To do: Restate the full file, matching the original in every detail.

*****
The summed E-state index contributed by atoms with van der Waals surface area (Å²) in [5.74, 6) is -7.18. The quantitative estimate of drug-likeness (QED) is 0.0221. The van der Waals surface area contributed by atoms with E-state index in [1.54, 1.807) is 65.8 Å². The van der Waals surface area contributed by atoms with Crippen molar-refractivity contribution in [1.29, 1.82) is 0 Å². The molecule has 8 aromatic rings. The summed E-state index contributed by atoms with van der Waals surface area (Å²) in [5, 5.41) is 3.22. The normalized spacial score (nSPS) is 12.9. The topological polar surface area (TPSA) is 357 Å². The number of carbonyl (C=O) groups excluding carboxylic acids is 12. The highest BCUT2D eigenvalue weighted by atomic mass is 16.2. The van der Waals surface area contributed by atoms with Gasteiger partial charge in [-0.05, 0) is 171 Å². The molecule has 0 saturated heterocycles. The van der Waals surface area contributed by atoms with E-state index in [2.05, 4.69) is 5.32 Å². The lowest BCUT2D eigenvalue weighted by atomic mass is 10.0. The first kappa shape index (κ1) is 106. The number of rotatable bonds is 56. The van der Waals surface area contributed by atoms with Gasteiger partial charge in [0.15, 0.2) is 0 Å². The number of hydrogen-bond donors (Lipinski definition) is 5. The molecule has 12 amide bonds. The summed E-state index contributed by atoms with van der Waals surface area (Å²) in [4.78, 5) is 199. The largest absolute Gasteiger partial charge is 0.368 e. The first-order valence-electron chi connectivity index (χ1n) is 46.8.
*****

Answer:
The summed E-state index contributed by atoms with van der Waals surface area (Å²) in [5.74, 6) is -7.18. The quantitative estimate of drug-likeness (QED) is 0.0221. The van der Waals surface area contributed by atoms with E-state index in [1.54, 1.807) is 65.8 Å². The van der Waals surface area contributed by atoms with Crippen molar-refractivity contribution in [1.29, 1.82) is 0 Å². The molecule has 8 aromatic rings. The summed E-state index contributed by atoms with van der Waals surface area (Å²) in [5, 5.41) is 3.22. The normalized spacial score (nSPS) is 12.9. The topological polar surface area (TPSA) is 357 Å². The number of carbonyl (C=O) groups excluding carboxylic acids is 12. The highest BCUT2D eigenvalue weighted by atomic mass is 16.2. The van der Waals surface area contributed by atoms with Gasteiger partial charge in [-0.05, 0) is 171 Å². The molecule has 0 saturated heterocycles. The van der Waals surface area contributed by atoms with E-state index in [2.05, 4.69) is 5.32 Å². The lowest BCUT2D eigenvalue weighted by atomic mass is 10.0. The first kappa shape index (κ1) is 106. The number of rotatable bonds is 56. The van der Waals surface area contributed by atoms with Gasteiger partial charge in [0.15, 0.2) is 0 Å². The number of hydrogen-bond donors (Lipinski definition) is 5. The molecule has 12 amide bonds. The summed E-state index contributed by atoms with van der Waals surface area (Å²) in [4.78, 5) is 199. The largest absolute Gasteiger partial charge is 0.368 e. The first-order valence-electron chi connectivity index (χ1n) is 46.8.